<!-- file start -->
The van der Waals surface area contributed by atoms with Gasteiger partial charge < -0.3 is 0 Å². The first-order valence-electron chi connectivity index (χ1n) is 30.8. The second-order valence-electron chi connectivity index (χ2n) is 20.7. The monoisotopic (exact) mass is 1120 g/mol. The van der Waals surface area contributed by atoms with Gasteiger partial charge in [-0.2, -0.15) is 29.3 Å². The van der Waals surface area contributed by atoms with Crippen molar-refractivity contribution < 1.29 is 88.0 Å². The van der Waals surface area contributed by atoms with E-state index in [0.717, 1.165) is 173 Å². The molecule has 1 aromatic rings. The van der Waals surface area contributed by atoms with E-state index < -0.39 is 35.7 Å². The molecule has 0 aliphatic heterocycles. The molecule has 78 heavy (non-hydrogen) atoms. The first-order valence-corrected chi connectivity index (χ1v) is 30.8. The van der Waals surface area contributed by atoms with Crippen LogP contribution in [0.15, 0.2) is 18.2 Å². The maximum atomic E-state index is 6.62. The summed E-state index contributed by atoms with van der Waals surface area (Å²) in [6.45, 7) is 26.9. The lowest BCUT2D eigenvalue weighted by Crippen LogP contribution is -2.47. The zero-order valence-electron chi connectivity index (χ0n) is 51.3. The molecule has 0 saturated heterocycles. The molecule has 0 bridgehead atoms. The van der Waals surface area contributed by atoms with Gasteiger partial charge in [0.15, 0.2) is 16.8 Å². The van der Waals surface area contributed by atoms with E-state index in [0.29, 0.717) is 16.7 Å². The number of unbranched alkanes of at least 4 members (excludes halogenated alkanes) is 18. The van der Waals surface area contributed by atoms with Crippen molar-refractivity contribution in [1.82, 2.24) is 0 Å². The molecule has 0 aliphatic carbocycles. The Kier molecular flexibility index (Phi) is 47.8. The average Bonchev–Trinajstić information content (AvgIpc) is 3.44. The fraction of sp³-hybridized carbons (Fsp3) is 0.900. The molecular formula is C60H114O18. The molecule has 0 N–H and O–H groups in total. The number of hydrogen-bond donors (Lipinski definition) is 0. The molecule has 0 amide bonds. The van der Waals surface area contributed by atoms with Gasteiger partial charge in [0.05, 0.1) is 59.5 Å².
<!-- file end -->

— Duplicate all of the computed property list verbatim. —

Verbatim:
The van der Waals surface area contributed by atoms with Gasteiger partial charge < -0.3 is 0 Å². The first-order valence-electron chi connectivity index (χ1n) is 30.8. The second-order valence-electron chi connectivity index (χ2n) is 20.7. The monoisotopic (exact) mass is 1120 g/mol. The van der Waals surface area contributed by atoms with Gasteiger partial charge in [-0.2, -0.15) is 29.3 Å². The van der Waals surface area contributed by atoms with Crippen molar-refractivity contribution < 1.29 is 88.0 Å². The van der Waals surface area contributed by atoms with E-state index in [0.717, 1.165) is 173 Å². The molecule has 1 aromatic rings. The van der Waals surface area contributed by atoms with E-state index < -0.39 is 35.7 Å². The molecule has 0 aliphatic heterocycles. The molecule has 78 heavy (non-hydrogen) atoms. The first-order valence-corrected chi connectivity index (χ1v) is 30.8. The van der Waals surface area contributed by atoms with Crippen LogP contribution in [0.15, 0.2) is 18.2 Å². The maximum atomic E-state index is 6.62. The summed E-state index contributed by atoms with van der Waals surface area (Å²) in [6.45, 7) is 26.9. The lowest BCUT2D eigenvalue weighted by Crippen LogP contribution is -2.47. The zero-order valence-electron chi connectivity index (χ0n) is 51.3. The molecule has 0 saturated heterocycles. The molecule has 0 bridgehead atoms. The van der Waals surface area contributed by atoms with Gasteiger partial charge in [0.15, 0.2) is 16.8 Å². The van der Waals surface area contributed by atoms with E-state index in [0.29, 0.717) is 16.7 Å². The number of unbranched alkanes of at least 4 members (excludes halogenated alkanes) is 18. The van der Waals surface area contributed by atoms with Crippen molar-refractivity contribution in [1.82, 2.24) is 0 Å². The molecule has 0 aliphatic carbocycles. The Kier molecular flexibility index (Phi) is 47.8. The average Bonchev–Trinajstić information content (AvgIpc) is 3.44. The fraction of sp³-hybridized carbons (Fsp3) is 0.900. The molecular formula is C60H114O18. The molecule has 0 N–H and O–H groups in total. The number of hydrogen-bond donors (Lipinski definition) is 0. The molecule has 0 amide bonds. The van der Waals surface area contributed by atoms with Gasteiger partial charge in [0.05, 0.1) is 59.5 Å².